Notre Dame Cathedral has towered over Paris since its completion in the 1250s (the flying buttresses were added in the 14th century).
It is one of the most beautiful Gothic cathedrals in the world, situated at the heart of arguably one of the most beautiful cities in the world.
But it is not only the incredible architecture and enormous stained glass windows that make it fascinating. Notre Dame is also covered with some fantastic and stunning beasts: gargoyles.
By definition, a gargoyle is a carved or sculpted mythical figure, usually designed with a spout of some sort that carries water away from the building, just like drainpipes do on modern houses. How far the water spurts from the building depends entirely on how far the gargoyle projects out.
The term comes from the French, gargouille, which means throat or gullet. This makes sense considering that water usually comes from a gargoyle’s mouth.
There is also a French legend from the Rouen area in which a creature called la Gargouille looked like a dragon, with a long neck, bat-like wings, and the ability to breathe fire.
There are various versions of the legend, but essentially St. Romanus conquers the Gargouille with his crucifix, and brings it back to Rouen to be burned, except that its head and neck, having been tempered by its own fire, remain intact, and are then mounted on the walls of the new church to keep away evil spirits.
Gargoyles and other mythical creatures also represented and illustrated evil in the medieval Catholic Church.
The Gothic idea of a damned afterlife is one of pain and suffering, and the gargoyles can be said to represent the demons outside versus the sanctity and safety of the church inside.
The gargoyles and grotesques of Notre Dame, of which there are hundreds, are particularly stunning, and they have been keeping rainwater and evil spirits away from the church since the 13th century.
Some of them look positively ferocious, while others are elegant, and some even look a bit bored.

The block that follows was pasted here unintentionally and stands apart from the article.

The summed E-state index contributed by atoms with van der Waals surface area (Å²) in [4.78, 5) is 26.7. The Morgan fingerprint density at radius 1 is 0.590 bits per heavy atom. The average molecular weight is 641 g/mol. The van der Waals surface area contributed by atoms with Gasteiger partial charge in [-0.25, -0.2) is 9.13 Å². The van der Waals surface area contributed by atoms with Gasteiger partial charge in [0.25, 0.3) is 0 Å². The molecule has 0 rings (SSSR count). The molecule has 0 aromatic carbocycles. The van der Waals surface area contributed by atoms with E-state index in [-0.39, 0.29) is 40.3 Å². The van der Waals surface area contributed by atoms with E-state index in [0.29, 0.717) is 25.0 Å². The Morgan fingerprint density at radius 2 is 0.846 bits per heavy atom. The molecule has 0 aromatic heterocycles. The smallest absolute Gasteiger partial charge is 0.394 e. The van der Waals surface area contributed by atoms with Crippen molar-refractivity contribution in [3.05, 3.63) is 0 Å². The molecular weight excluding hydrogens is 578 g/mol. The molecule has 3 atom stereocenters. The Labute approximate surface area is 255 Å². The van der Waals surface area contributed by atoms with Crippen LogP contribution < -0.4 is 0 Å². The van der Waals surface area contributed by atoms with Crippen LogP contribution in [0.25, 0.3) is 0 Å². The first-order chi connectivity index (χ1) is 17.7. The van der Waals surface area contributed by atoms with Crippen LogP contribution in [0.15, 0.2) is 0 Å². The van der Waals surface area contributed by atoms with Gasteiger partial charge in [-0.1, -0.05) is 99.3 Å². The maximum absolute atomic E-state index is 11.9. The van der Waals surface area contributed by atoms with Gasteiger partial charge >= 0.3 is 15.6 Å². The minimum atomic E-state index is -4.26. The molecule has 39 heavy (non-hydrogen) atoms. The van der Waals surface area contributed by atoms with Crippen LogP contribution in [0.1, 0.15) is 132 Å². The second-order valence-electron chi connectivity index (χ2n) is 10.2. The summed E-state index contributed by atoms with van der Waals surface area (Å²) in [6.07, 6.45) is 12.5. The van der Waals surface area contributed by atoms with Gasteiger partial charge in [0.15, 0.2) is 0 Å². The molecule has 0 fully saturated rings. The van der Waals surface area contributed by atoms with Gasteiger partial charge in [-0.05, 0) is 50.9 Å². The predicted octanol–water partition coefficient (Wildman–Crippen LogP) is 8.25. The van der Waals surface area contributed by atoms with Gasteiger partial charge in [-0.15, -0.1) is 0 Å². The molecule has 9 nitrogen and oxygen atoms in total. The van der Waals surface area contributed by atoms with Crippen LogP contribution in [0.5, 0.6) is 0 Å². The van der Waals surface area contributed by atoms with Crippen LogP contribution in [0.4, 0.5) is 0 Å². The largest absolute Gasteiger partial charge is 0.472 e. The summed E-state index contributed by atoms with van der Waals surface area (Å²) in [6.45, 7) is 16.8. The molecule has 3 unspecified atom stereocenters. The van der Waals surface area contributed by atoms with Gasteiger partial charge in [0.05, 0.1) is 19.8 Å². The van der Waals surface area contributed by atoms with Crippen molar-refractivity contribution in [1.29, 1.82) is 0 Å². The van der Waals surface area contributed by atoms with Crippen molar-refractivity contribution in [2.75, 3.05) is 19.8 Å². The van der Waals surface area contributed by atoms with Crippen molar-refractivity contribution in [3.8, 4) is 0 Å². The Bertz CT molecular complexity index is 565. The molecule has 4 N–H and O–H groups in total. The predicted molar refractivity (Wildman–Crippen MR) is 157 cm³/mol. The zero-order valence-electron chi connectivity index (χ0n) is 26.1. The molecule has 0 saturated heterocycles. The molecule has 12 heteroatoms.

Several are not even true gargoyles at all. In fact, the creatures that adorn Notre Dame cathedral are made up of various types of fantastical beasts, including: chimera, which are ornamental only and serve no real function; grotesques, which are carvings that may or may not carry water; a wyvern, which is a small 2-footed dragon; and the Styrga, often referred to as the “spitting gargoyle” and one of the most famous figures on the cathedral.
While the true gargoyles were prone to erosion from the very rainwater they were designed to carry away from the cathedral, many other figures were removed or destroyed in the 17th and 18th centuries, particularly during the French Revolution.
They were later replaced in the Gothic style by the French architect Eugène Emmanuel Viollet-le-Duc during his 25-year restoration of Notre Dame in the mid-1800s. As was not uncommon among earlier medieval church builders, Viollet-le-Duc added a figure of himself as one of the new gargoyles.
He believed that the restoration of the gargoyles and other grotesques on the building was a “means to re-establish [the church] to a finished state, which may in fact never have actually existed at any given time.”
Of all of the figures on the cathedral, the Styrga is perhaps the most photographed. Also called the Strix, it was added along with many other chimeras as part of Viollet-le-Duc’s restoration and resembles a bat or perhaps an owl, with a large head, a voracious beak, wings, and horns.
It sits with its head in its hands, sticking out its tongue. It is said to eat human flesh, and reference to such a creature can be found in works by the Roman poet Ovid. Artist Charles Meyron made a series of etchings of the Styrga in the 1850s, and wrote, “This monster which I have represented does exist, and is in no way a figment of imagination. I thought I saw in this figure the personification of Luxuria (Lust).”
Some of the other intriguing figures on the cathedral include a Heron, with gently folded wings and a long beak facing downwards, as if perhaps in prayer, a serious looking elephant, goats, a ferocious monkey, and a three-headed dog, not to mention a wild boar, several eagles, a chimera eating grapes, and a demon gnawing on a human soul.
The gargoyles and figures of Notre Dame have inspired many artists and writers, including the famous French author Victor Hugo, who gave the cathedral’s gargoyles a prominent role in his work The Hunchback of Notre Dame, which allegedly was written as a means to draw attention to the crumbling cathedral and inspire the restoration of the great structure.
Fittingly, if you visit the cathedral of Notre Dame, the best place to see the gargoyles and chimera is by climbing the bell towers.